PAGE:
**Summary** (scroll down for more details):

**Scenario**:

I asked some questions on Pear Deck to get students thinking about the parameters of the problem:

We discussed some of the above responses that did not meet the criteria of a total of 70 legs and why.

Students went to their boards in their small groups to solve this problem:

**She has 26 animals all together.**

**There are 70 chicken & goat legs all together.**

**How many chickens? Goats?**

Most groups were very unsure as to how to proceed in their solving. Most were simply guessing & checking various pairs of numbers. After a few minutes of allowing that productive struggle, when I noticed frustration setting in for some, I asked if anyone had considered drawing animal bodies & assigning legs to them? Here are the student boards:

This group’s work is a combination of the divying up legs strategy & them finding the answer on other groups’ boards.

This group never got to the answer. They were drawing 26 of each with plans to take & give some legs from one group to the other.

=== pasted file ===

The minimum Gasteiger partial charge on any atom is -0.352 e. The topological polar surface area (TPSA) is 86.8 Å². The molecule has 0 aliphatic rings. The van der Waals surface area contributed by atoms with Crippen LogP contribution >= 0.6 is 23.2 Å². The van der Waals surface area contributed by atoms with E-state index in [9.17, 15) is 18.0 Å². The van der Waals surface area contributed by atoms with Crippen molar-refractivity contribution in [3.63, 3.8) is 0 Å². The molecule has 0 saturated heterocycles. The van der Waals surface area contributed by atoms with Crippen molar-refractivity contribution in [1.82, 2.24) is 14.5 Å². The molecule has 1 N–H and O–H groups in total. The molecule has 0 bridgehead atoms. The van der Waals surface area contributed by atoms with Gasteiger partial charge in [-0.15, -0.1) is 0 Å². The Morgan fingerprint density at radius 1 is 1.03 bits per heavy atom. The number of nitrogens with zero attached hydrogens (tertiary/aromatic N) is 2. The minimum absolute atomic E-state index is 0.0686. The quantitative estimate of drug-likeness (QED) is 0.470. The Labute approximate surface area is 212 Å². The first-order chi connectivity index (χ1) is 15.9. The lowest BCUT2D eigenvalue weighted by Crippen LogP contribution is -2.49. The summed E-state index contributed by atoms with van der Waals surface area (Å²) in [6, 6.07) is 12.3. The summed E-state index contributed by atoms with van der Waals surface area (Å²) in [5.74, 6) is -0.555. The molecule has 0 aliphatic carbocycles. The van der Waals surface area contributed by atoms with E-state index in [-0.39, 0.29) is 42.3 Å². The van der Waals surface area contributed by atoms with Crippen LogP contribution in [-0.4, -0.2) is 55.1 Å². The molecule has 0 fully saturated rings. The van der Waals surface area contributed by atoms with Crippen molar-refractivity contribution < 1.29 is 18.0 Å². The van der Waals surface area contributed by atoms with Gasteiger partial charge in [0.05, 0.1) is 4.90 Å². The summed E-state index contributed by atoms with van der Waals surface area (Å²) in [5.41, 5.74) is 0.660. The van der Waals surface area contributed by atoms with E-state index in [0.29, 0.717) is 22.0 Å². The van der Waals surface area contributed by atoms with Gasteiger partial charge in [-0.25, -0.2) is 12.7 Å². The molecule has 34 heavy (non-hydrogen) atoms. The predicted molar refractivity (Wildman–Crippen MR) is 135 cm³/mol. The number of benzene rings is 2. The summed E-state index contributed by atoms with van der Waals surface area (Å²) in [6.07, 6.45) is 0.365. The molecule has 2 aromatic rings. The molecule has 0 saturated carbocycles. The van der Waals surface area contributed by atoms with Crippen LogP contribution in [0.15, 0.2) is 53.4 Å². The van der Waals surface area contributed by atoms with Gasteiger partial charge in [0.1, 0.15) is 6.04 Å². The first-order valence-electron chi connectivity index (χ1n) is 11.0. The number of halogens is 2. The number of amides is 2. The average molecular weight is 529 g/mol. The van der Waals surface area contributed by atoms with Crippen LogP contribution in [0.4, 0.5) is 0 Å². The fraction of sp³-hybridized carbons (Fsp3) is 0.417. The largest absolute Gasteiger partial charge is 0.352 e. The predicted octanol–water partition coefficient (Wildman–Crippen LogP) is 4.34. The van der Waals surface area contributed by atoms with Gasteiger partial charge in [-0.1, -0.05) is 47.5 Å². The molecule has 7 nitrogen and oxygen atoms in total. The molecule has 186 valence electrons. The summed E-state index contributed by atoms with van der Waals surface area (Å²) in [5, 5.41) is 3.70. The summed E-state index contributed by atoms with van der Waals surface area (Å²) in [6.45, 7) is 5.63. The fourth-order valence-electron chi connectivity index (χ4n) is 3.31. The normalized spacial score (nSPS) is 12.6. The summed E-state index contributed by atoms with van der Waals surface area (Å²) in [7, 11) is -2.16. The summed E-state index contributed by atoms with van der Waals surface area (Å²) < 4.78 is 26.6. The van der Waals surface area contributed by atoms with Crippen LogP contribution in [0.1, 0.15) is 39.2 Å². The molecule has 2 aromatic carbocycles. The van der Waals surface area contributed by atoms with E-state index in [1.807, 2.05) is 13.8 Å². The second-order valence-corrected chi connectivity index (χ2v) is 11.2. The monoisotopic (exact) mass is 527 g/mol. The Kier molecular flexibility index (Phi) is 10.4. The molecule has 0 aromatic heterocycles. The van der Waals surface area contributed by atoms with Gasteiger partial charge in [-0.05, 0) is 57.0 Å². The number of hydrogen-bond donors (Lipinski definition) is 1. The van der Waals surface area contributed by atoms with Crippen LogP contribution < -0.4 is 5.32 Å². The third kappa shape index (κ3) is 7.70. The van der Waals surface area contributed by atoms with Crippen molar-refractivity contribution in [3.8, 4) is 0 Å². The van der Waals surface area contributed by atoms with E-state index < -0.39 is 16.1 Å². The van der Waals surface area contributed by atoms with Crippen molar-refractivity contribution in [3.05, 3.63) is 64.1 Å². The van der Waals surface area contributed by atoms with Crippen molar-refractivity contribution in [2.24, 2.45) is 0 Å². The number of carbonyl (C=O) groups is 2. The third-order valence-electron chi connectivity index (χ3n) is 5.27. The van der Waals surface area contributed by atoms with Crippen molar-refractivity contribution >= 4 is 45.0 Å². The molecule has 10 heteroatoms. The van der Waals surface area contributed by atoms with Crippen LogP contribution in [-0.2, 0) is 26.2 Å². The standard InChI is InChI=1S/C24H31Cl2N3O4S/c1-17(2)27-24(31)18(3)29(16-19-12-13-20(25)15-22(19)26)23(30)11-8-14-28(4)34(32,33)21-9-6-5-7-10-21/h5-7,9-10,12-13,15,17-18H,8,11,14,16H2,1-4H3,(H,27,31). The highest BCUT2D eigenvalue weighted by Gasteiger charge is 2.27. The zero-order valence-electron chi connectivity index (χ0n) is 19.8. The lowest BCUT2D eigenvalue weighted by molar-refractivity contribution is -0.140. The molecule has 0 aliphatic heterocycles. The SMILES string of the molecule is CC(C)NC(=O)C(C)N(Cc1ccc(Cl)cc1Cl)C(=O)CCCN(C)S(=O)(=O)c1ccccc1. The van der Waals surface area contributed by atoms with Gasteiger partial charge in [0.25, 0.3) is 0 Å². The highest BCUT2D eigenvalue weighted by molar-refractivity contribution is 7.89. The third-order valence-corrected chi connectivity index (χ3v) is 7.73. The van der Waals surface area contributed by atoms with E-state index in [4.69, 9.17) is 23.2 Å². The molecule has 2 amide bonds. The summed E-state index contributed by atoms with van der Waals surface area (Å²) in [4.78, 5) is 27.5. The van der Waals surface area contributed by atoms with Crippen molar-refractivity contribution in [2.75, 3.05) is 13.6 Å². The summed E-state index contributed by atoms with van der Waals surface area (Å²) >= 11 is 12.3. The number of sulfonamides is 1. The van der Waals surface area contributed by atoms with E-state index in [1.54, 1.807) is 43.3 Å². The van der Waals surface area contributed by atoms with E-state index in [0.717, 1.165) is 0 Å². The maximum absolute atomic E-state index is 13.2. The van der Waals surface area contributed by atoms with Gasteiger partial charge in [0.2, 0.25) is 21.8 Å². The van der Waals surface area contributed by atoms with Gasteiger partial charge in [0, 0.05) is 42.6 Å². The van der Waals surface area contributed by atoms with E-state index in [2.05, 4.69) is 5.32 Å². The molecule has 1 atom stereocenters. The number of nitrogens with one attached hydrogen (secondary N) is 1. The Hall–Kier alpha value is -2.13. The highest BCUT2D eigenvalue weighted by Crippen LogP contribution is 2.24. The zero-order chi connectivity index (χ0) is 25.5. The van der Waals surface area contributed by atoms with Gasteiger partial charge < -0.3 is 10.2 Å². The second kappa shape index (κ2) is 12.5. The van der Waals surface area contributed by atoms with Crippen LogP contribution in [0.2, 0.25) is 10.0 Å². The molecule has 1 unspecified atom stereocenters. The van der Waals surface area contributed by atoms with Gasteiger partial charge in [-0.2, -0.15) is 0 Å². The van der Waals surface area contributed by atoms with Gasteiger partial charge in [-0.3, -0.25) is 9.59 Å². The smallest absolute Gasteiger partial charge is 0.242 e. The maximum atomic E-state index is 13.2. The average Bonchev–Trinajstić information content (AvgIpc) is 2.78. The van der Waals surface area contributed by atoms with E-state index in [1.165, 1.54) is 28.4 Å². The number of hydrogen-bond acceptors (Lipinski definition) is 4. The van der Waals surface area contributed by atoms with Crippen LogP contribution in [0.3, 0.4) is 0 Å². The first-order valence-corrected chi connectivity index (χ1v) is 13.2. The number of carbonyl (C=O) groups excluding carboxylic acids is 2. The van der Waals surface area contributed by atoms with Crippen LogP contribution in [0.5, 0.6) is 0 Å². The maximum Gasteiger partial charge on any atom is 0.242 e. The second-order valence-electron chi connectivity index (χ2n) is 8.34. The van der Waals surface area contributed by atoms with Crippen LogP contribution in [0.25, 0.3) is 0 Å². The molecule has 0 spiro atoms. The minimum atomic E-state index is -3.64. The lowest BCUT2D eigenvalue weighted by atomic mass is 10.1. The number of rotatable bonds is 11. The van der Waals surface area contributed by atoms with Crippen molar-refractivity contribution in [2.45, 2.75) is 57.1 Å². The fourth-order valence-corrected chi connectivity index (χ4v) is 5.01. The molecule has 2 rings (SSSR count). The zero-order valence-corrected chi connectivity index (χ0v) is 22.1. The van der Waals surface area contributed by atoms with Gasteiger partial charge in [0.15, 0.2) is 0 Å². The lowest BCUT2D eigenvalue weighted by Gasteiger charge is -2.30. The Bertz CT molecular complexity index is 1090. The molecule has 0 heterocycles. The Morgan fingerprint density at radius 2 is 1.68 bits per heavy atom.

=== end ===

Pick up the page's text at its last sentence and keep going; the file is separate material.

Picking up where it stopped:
Was floored by the amazing explanations by this group!!!

We returned to our seats and our Pear Deck session & I put it into student-paced mode. I asked them to create the equations for the various parameters of the problem:

They struggled with this so I did some direct teaching about how to build the equation for this and the next slide:

Students were asked to use Desmos to graph their 2 equations & then sketch the graph and point of intersection:

Students were asked to develop an algebraic solution using the elimination method:

Not all of my students are comfortable with the algebra still (even though we’re at semester’s end now).

I like that we used 3 different methods of solving this problem; diagramming, graphing & algebraic. I want my 2P students to know they can always fall back on “less sophisticated” methods to solve these problems at evaluation time (as opposed to the algebraic solution).

The resources can be found here (including the Pear Deck interactive slideshow).

– Laura Wheeler (Teacher @ Ridgemont High School, OCDSB; Ottawa, ON)